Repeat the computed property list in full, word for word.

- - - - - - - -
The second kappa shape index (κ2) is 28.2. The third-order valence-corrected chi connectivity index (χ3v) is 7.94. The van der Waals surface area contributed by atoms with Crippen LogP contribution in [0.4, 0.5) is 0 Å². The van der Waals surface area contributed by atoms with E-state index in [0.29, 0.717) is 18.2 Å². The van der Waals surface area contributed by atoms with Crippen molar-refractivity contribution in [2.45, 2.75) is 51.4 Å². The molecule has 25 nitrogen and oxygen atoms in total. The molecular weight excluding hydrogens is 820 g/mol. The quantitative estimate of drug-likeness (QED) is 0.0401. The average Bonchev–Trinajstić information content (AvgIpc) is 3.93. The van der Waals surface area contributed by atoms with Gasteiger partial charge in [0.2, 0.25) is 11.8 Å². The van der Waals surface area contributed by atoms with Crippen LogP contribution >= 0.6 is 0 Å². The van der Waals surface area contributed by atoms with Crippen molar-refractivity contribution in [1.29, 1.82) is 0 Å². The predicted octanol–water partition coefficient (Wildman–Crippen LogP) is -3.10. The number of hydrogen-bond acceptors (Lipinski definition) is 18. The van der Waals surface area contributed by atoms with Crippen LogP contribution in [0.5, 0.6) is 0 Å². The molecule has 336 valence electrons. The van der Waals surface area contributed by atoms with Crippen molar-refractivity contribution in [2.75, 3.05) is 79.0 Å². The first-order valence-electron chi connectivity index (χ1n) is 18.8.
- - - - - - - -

The second kappa shape index (κ2) is 28.2. The third-order valence-corrected chi connectivity index (χ3v) is 7.94. The van der Waals surface area contributed by atoms with Crippen LogP contribution in [0.4, 0.5) is 0 Å². The van der Waals surface area contributed by atoms with E-state index in [0.29, 0.717) is 18.2 Å². The van der Waals surface area contributed by atoms with Crippen molar-refractivity contribution in [2.45, 2.75) is 51.4 Å². The molecule has 25 nitrogen and oxygen atoms in total. The molecular weight excluding hydrogens is 820 g/mol. The quantitative estimate of drug-likeness (QED) is 0.0401. The average Bonchev–Trinajstić information content (AvgIpc) is 3.93. The van der Waals surface area contributed by atoms with Gasteiger partial charge in [0.2, 0.25) is 11.8 Å². The van der Waals surface area contributed by atoms with Crippen LogP contribution >= 0.6 is 0 Å². The van der Waals surface area contributed by atoms with Crippen molar-refractivity contribution in [1.29, 1.82) is 0 Å². The predicted octanol–water partition coefficient (Wildman–Crippen LogP) is -3.10. The number of hydrogen-bond acceptors (Lipinski definition) is 18. The van der Waals surface area contributed by atoms with Crippen LogP contribution in [0.5, 0.6) is 0 Å². The molecule has 336 valence electrons. The van der Waals surface area contributed by atoms with Crippen molar-refractivity contribution in [2.75, 3.05) is 79.0 Å². The first-order valence-electron chi connectivity index (χ1n) is 18.8.